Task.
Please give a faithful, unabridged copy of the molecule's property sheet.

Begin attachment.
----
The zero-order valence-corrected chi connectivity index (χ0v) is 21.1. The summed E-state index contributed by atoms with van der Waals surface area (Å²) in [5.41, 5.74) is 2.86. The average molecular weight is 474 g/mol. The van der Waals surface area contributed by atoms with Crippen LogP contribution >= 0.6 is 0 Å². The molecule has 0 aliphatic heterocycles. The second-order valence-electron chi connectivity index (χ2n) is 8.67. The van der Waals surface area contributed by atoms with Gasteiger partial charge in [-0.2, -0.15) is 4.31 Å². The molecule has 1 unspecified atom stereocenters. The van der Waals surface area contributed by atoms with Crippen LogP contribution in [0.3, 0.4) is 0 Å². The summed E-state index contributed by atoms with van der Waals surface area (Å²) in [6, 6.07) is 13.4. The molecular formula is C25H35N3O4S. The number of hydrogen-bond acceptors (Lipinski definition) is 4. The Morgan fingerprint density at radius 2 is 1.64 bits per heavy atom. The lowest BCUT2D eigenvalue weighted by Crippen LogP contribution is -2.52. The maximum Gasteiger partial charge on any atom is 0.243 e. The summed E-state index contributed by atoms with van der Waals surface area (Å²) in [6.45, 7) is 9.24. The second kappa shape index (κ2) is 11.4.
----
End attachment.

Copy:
The zero-order valence-corrected chi connectivity index (χ0v) is 21.1. The summed E-state index contributed by atoms with van der Waals surface area (Å²) in [5.41, 5.74) is 2.86. The average molecular weight is 474 g/mol. The van der Waals surface area contributed by atoms with Crippen LogP contribution >= 0.6 is 0 Å². The molecule has 0 aliphatic heterocycles. The second-order valence-electron chi connectivity index (χ2n) is 8.67. The van der Waals surface area contributed by atoms with Gasteiger partial charge in [-0.2, -0.15) is 4.31 Å². The molecule has 1 unspecified atom stereocenters. The van der Waals surface area contributed by atoms with Crippen LogP contribution in [0.3, 0.4) is 0 Å². The summed E-state index contributed by atoms with van der Waals surface area (Å²) in [6, 6.07) is 13.4. The molecular formula is C25H35N3O4S. The number of hydrogen-bond acceptors (Lipinski definition) is 4. The Morgan fingerprint density at radius 2 is 1.64 bits per heavy atom. The lowest BCUT2D eigenvalue weighted by Crippen LogP contribution is -2.52. The maximum Gasteiger partial charge on any atom is 0.243 e. The summed E-state index contributed by atoms with van der Waals surface area (Å²) in [6.45, 7) is 9.24. The second kappa shape index (κ2) is 11.4.